When DICE start working on a new game, be it Battlefield related or not I begin to sit up and take notice. Iíve enjoyed the majority of the Battlefield games that have come along, in one form or another, either on console or on the PC. So itís the turn of the Xbox360 and DICEís latest Ė Battlefield: Bad Company to vie for my affections. Bad Company puts you squarely in the shoes of a new recruit to the US Armyís most dysfunctional squad.
Youíre Preston Marlowe and youíre teamed up with the likes of Haggard and Sweetwater, two characters who could have been cookie-cutter morons if it wasnít for the fact they have genuinely funny and likeable personalities. A testament to the strength of the gameís writing. Bad Company attempts to put a fleshed out single player story of sorts into the series thatís more often than not known for the excellent online multiplayer versus modes and teamwork potential.
The single player is more like training for the multiplayer usually in the Battlefield games, but in this case it really does have a cohesive story, packed with cut-scenes, characters, dialogue and all those things that actually keep you interested in the single player. There are various US Army weapons; the inventory has been kept slim so you canít walk around with every gun in the game and several special weapons that you can pick up, like targeting systems that allow you to call in support options, like mortar attacks and so on.
Like in any real Battlefield game though the meat of the game will be found between the balanced factions online, DICE are good at this and whilst thereís only one mode: Gold Rush (an attack and defence mode), the other mode(s) are planned as DLC. The game would have scored a lot higher for me if the Conquest mode shipped in the box so to speak. The maps are massive with support for 24 players and there are numerous vehicles, tanks, helicopters, apcs and so on. There are also static emplacements like artillery that can be crewed with a top down view to allow you to rain destruction on the battlefield.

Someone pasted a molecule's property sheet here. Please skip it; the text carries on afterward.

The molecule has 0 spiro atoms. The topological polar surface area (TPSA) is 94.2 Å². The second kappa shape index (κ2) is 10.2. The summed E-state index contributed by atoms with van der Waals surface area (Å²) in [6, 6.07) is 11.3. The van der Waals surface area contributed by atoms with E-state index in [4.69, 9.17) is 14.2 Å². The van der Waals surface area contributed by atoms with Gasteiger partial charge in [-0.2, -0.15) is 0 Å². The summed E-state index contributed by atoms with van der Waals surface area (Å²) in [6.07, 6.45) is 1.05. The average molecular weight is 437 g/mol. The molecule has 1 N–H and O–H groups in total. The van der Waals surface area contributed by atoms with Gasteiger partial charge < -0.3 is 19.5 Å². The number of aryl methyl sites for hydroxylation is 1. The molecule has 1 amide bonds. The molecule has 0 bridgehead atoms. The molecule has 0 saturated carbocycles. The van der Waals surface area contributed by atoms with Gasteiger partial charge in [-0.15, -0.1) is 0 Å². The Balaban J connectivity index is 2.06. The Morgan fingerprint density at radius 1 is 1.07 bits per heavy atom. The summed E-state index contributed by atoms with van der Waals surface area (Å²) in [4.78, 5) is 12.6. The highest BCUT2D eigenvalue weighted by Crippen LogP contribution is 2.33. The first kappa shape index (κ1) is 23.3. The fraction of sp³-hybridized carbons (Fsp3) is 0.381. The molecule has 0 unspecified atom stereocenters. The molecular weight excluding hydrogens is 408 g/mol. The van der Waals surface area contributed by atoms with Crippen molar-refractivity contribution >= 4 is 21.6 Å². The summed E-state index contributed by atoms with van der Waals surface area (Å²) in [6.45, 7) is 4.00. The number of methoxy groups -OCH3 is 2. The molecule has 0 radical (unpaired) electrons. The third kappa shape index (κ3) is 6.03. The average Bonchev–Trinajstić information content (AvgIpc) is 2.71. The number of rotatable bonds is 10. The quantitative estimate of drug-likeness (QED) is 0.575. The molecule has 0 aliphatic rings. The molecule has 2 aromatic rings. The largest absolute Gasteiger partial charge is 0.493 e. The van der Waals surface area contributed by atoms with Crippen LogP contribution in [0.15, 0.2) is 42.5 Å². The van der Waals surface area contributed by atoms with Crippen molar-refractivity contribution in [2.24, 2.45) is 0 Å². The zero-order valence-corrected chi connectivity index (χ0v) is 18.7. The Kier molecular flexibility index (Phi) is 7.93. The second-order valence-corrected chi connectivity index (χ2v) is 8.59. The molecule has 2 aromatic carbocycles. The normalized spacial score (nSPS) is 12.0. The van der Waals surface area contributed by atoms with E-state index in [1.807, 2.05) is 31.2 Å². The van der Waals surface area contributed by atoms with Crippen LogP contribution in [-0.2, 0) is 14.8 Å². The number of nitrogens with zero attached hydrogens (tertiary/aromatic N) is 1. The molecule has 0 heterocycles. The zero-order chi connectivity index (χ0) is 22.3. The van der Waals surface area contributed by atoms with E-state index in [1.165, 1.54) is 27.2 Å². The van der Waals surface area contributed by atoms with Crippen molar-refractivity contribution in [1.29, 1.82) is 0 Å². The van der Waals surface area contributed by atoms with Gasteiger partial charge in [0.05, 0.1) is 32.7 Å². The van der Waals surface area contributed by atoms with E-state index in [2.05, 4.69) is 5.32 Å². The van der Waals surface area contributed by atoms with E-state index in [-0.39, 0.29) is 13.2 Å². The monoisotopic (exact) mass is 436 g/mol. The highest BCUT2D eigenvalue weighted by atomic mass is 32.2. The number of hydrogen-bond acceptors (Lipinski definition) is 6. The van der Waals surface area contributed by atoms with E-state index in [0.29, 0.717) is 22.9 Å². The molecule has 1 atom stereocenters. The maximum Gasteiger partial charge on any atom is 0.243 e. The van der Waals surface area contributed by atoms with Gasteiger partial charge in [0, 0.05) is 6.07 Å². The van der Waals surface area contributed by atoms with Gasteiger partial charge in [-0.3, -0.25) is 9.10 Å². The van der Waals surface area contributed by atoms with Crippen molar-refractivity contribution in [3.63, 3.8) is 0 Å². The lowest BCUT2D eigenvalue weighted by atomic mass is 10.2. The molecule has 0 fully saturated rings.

One of the newest innovations to the Battlefield series this time around is the highly destructible environments. The gameís selling point could be hung upon these and the system works really well, lending a war-torn aftermath to the game that allows for some different tactical choices in combat. Now those bridges that could allow tanks to cross can be turned into useless piles of rubble with the correct explosive force or a direct strike from a manned artillery piece.
The level of destruction is based on the weapon you use; donít expect to cut down a wall with a rapid hail of bullets. Expect to punch a big hole into the side of the house with an m203 grenade launcher however. No longer is cover a viable option when that kind of firepower gets used, you can quickly find that the wall you were using is nothing more than a useless pile of broken masonry. The same counts for your enemies on and offline: so donít be afraid to use grenades and explosives in this game to remove cover, blow a hole through a wall to get through to the other side.
This can also make tanks extremely dangerous, they need to be handled pretty quickly as they can rapidly turn the tide of battle against a weaker armed defence force. Always be on the lookout for weapons like the rocket launcher to even the odds in that respect, you can find weapon drops and caches in sp scattered around the levels, of which there are seven and they take a good 45 minutes or more to complete.